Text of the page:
Updated on December 15, 2005
Winds of Change
As you may know by now, I’m stationed at Fort Irwin, CA. I know that to the untrained, some of you may not know where Fort Irwin is. To steal and tweek a line from my favorite movie trilogy (soon to be a sixilogy?) Star Wars: If there’s a bright center of the universe, Fort Irwin is the place that’s furthest from it. It’s in the middle of the Mojave Desert, outside of a po-dunk town called Barstow. There is only ONE road between Fort Irwin and anywhere (unfortunately, it leads to Barstow).
Now, let me explain about Barstow. It lies halfway between Las Vegas and Los Angeles. In the old days it used to a waypoint for two trails and Route 66 runs right through it. Trust me, there are no kicks to get on that stretch of Route 66. I-40 ends at Barstow where it merges into the north-south I-15. It’s a sort of crossroads. Apparantly, a lot of trading took place there as there is also a huge train station. The station hosts about 15 tracks that take stuff to all points around the US. Barstow started as a small trading post and has grown a little. Barstow’s other claim to fame is the restaurant Del Taco. The first one was built there and still stands to this day.
There are two reasons that Barstow exists today in my opinion, and only two. The first is that it lies smack dab between Vegas and LA. If you’re on I-15 northbound on Friday, the traffic is insufferable as all the weirdos in LA are trying to meet up with all the weirdos in Vegas. On Sundays, you have the exact same problem going southbound. Here’s where my first reason comes into play. At some point, people drove up to Vegas to gamble, see the shows, get ripped off, or otherwise squander their hard-earned money. While there, they didn’t think about the return trip home and only realized about halfway home that they no longer had enough money to make it back home. Stuck in the middle of nowhere their only choice was to create a town. They named it Barstow.
The second reason (again my opinion) is the military presence. Barstow is host to three military installations: Fort Irwin, Marine Corps Logistics Base, and the Yermo Supply Depot. The military is the largest producer of jobs in San Bernardino County. It accounts the majority of employment in Barstow. The rest of the people work either for the Police force (whose main purpose in life is to raise revenue through traffic enforcement, sometimes unethically), the fuel industry, or McDonald’s….or they don’t work at all.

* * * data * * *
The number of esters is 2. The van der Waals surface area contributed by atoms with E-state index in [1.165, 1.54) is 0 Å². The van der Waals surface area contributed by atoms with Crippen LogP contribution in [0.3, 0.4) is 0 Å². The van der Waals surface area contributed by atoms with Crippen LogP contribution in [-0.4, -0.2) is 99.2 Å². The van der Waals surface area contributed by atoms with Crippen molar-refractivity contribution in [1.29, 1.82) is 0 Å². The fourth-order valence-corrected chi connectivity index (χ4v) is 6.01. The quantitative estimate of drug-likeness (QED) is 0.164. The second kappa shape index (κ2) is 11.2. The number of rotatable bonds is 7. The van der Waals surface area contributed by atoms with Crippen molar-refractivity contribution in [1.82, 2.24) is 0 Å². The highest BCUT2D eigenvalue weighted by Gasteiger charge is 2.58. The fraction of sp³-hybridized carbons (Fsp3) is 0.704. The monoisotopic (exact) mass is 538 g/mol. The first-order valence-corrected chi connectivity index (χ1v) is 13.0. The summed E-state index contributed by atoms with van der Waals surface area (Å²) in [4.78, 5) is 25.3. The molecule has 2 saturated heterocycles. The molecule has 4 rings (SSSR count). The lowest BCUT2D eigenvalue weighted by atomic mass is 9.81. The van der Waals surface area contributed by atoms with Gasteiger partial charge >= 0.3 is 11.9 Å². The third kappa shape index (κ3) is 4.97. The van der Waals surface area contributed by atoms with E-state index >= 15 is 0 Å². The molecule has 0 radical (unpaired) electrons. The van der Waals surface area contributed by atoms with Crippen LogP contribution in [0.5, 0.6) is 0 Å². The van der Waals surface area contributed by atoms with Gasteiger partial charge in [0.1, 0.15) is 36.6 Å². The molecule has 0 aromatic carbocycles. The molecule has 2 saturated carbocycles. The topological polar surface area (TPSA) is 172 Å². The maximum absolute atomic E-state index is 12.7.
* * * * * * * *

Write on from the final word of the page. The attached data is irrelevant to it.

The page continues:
Now, since I’m so longwinded when I describe stuff, I completely forgot the point of this post.
Okay, now I remember. I just had to look at the title.
When it rains in the desert, the ground is so dry that the rain just sits on top of it, instead of soaking into the ground. When it rains, that one road onto post becomes flooded, resembling one of those ramps you may use to launch a boat into a river. There is no going around it. You either attempt going through it or you go back home. Those that choose the former usually end up in the middle of a river crying for help. The rest just go home and cry.
I’m sure many of you have heard of the flooding that has stricken most of southern California. I sympathize with them and my heart and prayers go out to them. So, I can’t make fun of that. But, I can make fun of our predicament!
My kids love it when it rains there because I love driving through puddles. The more water I can get to fly over the top of the van, the better. Of course, to make that happen I have to be driving through some pretty deep water. The streets at Fort Irwin become mini rivers themselves, carrying mud, rocks, and dirt onto the roadways. Most of the time I ride a motorcycle (which I promise I’ll write more about one day) and the flooding forces me to get into a four-wheeled vehicle….or have my wife drive me to work.
I personally love the rain. Being in the desert makes you appreciate those rainy days. The other great thing about the rain is the lakes. There in the desert we have lakes. They aren’t like lakes most of you are used to: they’re dry. I remember the last time I was stationed at Fort Irwin before I went to Iraq that we took our motorcycles out on the lakebed for a ride. It was in the middle of nowhere and I felt a strange feeling of freedom. Without giving away too many details, I’ll just say that it’s a mostly wonderful feeling driving across a dry lakebed in your birthday suit. It’s when you hit the bumps that you begin to appreciate the invention of clothing, especially blue jeans.
Anyway, we actually have lakes now. All the rain has filled the lakes with water, reinvigerating the brine shrimp that patiently await their rebirth. We have a few of them in our house since it’s the only animal we can manage to keep alive. I’m not allowed to have a dog or cat and we can’t seem to keep normal fish alive, so we settled with brine shrimp, commonly called seamonkeys.
Well, that’s it for now. Talk more later. Until then…..